What is Kool-Aid colored with? Is it colored with Procion dyes?
Kool-Aid and other artifically colored food products are dyed with a
small range of "coal tar" dyes that have been approved by the FDA. A
rumor surfaced, a few years ago, that claimed that Procion dyes are used to color Kool-Aid drink
mix. However, t this rumor is a complete fabrication.
Food dyes, such as those in unsweetened Kool-Aid, can be used as
acid dyes, for protein fibers, such as wool, or for nylon. Heat is
required. They do not yield satisfactory results when used on
cellulose fibers such as cotton, because they lack the chlorine atoms
of the Procion dyes that can react with cellulose, such as is found in
cotton, for example.
Comparison of Procion MX (dichlorotriazine) dye with FD&C Red #40
The most popular artificial color in the U.S.
is FD&C red dye #40, also known as
allura red, whose structure is shown on the left. Note that although
there is some resemblance between the structure of allura red with the
chromophore system of the dichlorotriazine dye, the
structure of allura red completely lacks the reactive system, which is
the cyclical region with two chlorines projecting from it; this is the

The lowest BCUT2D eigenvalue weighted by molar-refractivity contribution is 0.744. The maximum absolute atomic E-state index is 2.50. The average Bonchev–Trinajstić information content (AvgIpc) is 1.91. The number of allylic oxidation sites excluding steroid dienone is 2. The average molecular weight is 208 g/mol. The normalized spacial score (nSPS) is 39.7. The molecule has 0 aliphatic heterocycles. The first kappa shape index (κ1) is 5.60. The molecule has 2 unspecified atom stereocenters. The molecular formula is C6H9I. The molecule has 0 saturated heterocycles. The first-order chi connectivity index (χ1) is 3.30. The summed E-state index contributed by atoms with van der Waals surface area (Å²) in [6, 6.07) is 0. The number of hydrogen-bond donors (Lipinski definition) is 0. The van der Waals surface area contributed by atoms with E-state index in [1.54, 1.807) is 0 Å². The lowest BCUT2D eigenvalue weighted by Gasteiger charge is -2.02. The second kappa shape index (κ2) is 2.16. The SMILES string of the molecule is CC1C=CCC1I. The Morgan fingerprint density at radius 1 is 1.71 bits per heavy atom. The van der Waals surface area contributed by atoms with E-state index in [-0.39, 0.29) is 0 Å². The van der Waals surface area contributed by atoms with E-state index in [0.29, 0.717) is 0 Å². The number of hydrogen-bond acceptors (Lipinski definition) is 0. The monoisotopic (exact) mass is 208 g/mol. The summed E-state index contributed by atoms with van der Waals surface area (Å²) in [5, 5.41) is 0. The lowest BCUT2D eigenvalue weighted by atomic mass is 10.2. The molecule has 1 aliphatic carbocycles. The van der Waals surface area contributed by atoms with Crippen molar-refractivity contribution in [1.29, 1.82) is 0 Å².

section that reacts with and binds to the fiber in reactive dyeing,
allowing the dye to be so very satisfactory with regard to its
resistance to being washed out of clothing.
The remaining certified food dyes that are legal, in the US, to use in a
food product such as Kool-Aid, are brilliant blue FCF (FD&C Blue
#1), sunset yellow FCF (FD&C yellow #6), indigotine (FD&C blue #2),
fast green FCF (FD&C green #3), erythrosine (FD&C red #3), and
tartrazine (FD&C yellow #5). None of these is a reactive dye; all lack
the dichlorotriazine structure of Procion MX dyes.
Procion dyes are quite safe when used as directed - never consume the
dye, nor breathe the dye powder - but have not been tested for safety
when consumed. It is important to always follow reasonable safety
precautions. The majority of artificial food colorings that have been
used over the years have turned out to be at least somewhat harmful
when eaten, and have subsequently been banned for use in food.